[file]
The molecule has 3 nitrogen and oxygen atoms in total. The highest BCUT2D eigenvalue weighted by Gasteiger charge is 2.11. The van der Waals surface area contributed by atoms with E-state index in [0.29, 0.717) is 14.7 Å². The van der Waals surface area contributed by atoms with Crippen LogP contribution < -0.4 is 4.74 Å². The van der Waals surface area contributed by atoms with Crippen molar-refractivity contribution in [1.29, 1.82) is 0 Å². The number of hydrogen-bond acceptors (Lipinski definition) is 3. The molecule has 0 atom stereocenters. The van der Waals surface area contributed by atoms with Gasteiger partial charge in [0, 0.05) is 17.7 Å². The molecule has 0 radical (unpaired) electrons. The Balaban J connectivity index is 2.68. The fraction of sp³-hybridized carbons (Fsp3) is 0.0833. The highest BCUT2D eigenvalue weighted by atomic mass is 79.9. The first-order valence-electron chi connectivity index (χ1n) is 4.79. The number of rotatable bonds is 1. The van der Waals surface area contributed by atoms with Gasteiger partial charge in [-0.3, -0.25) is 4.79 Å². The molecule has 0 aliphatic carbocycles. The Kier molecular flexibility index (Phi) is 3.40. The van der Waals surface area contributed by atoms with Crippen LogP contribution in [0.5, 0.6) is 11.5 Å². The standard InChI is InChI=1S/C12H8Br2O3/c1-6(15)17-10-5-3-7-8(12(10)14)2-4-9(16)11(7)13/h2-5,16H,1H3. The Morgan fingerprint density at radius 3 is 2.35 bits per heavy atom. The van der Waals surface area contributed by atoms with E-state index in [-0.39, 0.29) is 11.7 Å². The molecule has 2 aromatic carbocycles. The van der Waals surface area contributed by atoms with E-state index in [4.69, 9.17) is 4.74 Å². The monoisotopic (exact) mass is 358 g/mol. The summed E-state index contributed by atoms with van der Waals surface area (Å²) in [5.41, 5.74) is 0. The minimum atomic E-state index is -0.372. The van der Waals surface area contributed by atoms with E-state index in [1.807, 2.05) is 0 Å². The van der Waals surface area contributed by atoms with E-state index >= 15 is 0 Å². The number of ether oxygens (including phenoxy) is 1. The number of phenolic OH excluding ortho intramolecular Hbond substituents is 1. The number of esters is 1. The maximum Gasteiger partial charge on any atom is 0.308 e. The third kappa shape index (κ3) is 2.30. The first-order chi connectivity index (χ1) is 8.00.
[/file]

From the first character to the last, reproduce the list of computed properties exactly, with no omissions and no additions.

The molecule has 3 nitrogen and oxygen atoms in total. The highest BCUT2D eigenvalue weighted by Gasteiger charge is 2.11. The van der Waals surface area contributed by atoms with E-state index in [0.29, 0.717) is 14.7 Å². The van der Waals surface area contributed by atoms with Crippen LogP contribution < -0.4 is 4.74 Å². The van der Waals surface area contributed by atoms with Crippen molar-refractivity contribution in [1.29, 1.82) is 0 Å². The number of hydrogen-bond acceptors (Lipinski definition) is 3. The molecule has 0 atom stereocenters. The van der Waals surface area contributed by atoms with Gasteiger partial charge in [0, 0.05) is 17.7 Å². The molecule has 0 radical (unpaired) electrons. The Balaban J connectivity index is 2.68. The fraction of sp³-hybridized carbons (Fsp3) is 0.0833. The highest BCUT2D eigenvalue weighted by atomic mass is 79.9. The first-order valence-electron chi connectivity index (χ1n) is 4.79. The number of rotatable bonds is 1. The van der Waals surface area contributed by atoms with Gasteiger partial charge in [-0.3, -0.25) is 4.79 Å². The molecule has 0 aliphatic carbocycles. The Kier molecular flexibility index (Phi) is 3.40. The van der Waals surface area contributed by atoms with Crippen LogP contribution in [0.5, 0.6) is 11.5 Å². The standard InChI is InChI=1S/C12H8Br2O3/c1-6(15)17-10-5-3-7-8(12(10)14)2-4-9(16)11(7)13/h2-5,16H,1H3. The Morgan fingerprint density at radius 3 is 2.35 bits per heavy atom. The van der Waals surface area contributed by atoms with E-state index in [-0.39, 0.29) is 11.7 Å². The molecule has 2 aromatic carbocycles. The van der Waals surface area contributed by atoms with E-state index in [4.69, 9.17) is 4.74 Å². The monoisotopic (exact) mass is 358 g/mol. The summed E-state index contributed by atoms with van der Waals surface area (Å²) in [5.41, 5.74) is 0. The minimum atomic E-state index is -0.372. The van der Waals surface area contributed by atoms with E-state index in [1.807, 2.05) is 0 Å². The van der Waals surface area contributed by atoms with E-state index >= 15 is 0 Å². The number of ether oxygens (including phenoxy) is 1. The number of phenolic OH excluding ortho intramolecular Hbond substituents is 1. The number of esters is 1. The maximum Gasteiger partial charge on any atom is 0.308 e. The third kappa shape index (κ3) is 2.30. The first-order chi connectivity index (χ1) is 8.00.